Joining the Deutsches Institut für Entwicklungspolitik!

I'm excited to announce that I'll be joining the Deutsches Institut für Entwicklungspolitik (German Institute for Development Policy) in Bonn, Germany! I'll be working in their Governance, Statehood, and Security group, doing research and providing policy advice on forced displacement in fragile and conflict affected countries. I'm excited to have the opportunity to put my skills … Continue reading Joining the Deutsches Institut für Entwicklungspolitik!

Where Are the Legislators (Who Ostensibly Pay for Data)?

I watched from a distance on Twitter as the World Bank hosted its annual data event. I would love to have attended - the participants were a pretty amazing collection of economists, data professionals and academics. This tweet seemed to resonate with a theme I've been focused on the last week or so: There is … Continue reading Where Are the Legislators (Who Ostensibly Pay for Data)?

Diagnosis Matters: Preventing human trafficking on the demand side

I was watching the news past Saturday when Australia's Prime Minister, Tony Abbott, took time out from a talk on iron ore prices (or something along those lines) to discuss the ongoing issue of people smuggling. It's a short video that you'll have to follow the link to see (The Australian doesn't provide embed code), but … Continue reading Diagnosis Matters: Preventing human trafficking on the demand side

Putting the ‘political’ back in political economy

I stumbled across an article in the New York Times a few days ago by Tyler Cowen of George Mason University and a regular contributor to the blog Marginal Revolution. Entitled "Income Inequality Is Not Rising Globally. It's Falling.", it takes a crack at attempting to indicate that while country-level income inequality is increasing the overall effects … Continue reading Putting the ‘political’ back in political economy

Quick thoughts from the #Tech4PP Twitter chat

I followed (and even participated!) in NDI's Twitter chat today on using technology to increase political party and electoral participation. If you're interested you can find the thread by searching the hashtag '#Tech4PP'. There were a lot of good examples of tech being used to increase participation, make processes more transparent, and boost inclusion in the … Continue reading Quick thoughts from the #Tech4PP Twitter chat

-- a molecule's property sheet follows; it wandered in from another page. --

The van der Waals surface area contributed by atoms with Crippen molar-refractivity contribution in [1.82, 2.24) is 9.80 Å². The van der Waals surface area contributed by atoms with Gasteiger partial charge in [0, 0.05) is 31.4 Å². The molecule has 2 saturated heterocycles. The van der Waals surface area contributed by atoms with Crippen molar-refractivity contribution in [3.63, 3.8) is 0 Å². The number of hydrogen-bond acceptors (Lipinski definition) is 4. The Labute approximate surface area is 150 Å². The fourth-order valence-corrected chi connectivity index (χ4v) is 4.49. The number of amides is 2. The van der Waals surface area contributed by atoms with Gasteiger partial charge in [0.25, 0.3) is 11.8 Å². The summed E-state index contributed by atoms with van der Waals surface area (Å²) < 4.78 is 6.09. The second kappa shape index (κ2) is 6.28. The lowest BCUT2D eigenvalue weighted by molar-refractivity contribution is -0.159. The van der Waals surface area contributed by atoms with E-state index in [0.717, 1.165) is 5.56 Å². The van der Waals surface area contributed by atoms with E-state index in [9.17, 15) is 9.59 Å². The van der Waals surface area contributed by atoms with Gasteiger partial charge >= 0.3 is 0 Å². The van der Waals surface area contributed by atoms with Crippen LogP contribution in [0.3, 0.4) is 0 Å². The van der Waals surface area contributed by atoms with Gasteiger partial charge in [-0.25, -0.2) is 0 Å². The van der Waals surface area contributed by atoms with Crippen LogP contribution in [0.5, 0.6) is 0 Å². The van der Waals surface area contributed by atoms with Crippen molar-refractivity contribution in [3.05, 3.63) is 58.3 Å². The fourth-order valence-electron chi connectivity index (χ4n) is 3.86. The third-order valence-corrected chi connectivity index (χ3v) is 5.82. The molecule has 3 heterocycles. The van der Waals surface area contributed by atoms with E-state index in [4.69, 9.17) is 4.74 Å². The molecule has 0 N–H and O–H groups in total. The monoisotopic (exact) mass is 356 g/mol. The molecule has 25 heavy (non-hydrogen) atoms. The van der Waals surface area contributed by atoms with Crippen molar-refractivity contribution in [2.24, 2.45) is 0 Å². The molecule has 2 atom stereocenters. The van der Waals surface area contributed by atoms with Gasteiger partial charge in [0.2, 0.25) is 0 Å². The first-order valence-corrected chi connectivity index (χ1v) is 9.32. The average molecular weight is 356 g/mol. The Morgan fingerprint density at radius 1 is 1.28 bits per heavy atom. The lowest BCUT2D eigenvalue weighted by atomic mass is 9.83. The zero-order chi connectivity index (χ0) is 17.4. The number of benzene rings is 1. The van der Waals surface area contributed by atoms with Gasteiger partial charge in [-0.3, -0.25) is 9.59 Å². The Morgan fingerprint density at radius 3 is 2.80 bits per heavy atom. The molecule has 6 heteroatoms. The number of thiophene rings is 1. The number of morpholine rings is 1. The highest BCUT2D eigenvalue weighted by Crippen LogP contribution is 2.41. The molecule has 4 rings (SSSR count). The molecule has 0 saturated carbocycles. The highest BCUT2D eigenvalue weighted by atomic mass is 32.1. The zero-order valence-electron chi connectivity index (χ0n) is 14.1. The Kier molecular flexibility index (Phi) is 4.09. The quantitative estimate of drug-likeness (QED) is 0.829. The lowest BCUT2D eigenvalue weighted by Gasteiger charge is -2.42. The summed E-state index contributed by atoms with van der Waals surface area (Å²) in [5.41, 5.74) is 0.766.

Poverty (and Social Development Writ Large) is Not an Innovation Problem

I came across an article a friend posted on Facebook yesterday about the work that the MasterCard Foundation is doing to reduce poverty in Africa. Since some of my work is in the 'techno-innovation 4 development' sector, I was curious to give it a read. It was everything that makes me *sigh* and/or *shake my … Continue reading Poverty (and Social Development Writ Large) is Not an Innovation Problem

NATO, the U.S. and Ukraine: A political economy of bad options?

Since I'm not an expert on Ukraine, the greater region it's situated in, or much of the history, I've primarily observed and absorbed the various op-eds, arguments and blog posts I've seen from others. I don't really have much to add about Ukraine or the politics of the region itself, but I have found the … Continue reading NATO, the U.S. and Ukraine: A political economy of bad options?

Kristof, Columbia, and the ‘Public Intellectual-Professor’: Part 2

Earlier this week I wrote the first half of this pair of posts, focusing on the problems in Nicholas Kristof's piece on why professors should be more engaged in the public debate. I came down pretty hard on it, not because I disagree with the general sentiment (my doctoral research and interests are very policy … Continue reading Kristof, Columbia, and the ‘Public Intellectual-Professor’: Part 2

Kristof, Columbia, and the ‘Public Intellectual-Professor’: Part 1

This will be a two-parter since there's a lot in it. It's been interesting reading the initial article about why professors need to be involved in public debate from Nicholas Kristof and seeing the rejoinders, particularly Michelle Goldbergs' article about Columbia University's decision to let two of their best professors of public health go. I'm … Continue reading Kristof, Columbia, and the ‘Public Intellectual-Professor’: Part 1

Samoa Post: End of semester observations

So I've been in Samoa for a semester now, working with the Ministry of Communications and Information Technology and getting things in order to do dissertation fieldwork. I'll probably post again before the end of the year, but here are a few key themes that have emerged in conversation as I've developed relationships with my … Continue reading Samoa Post: End of semester observations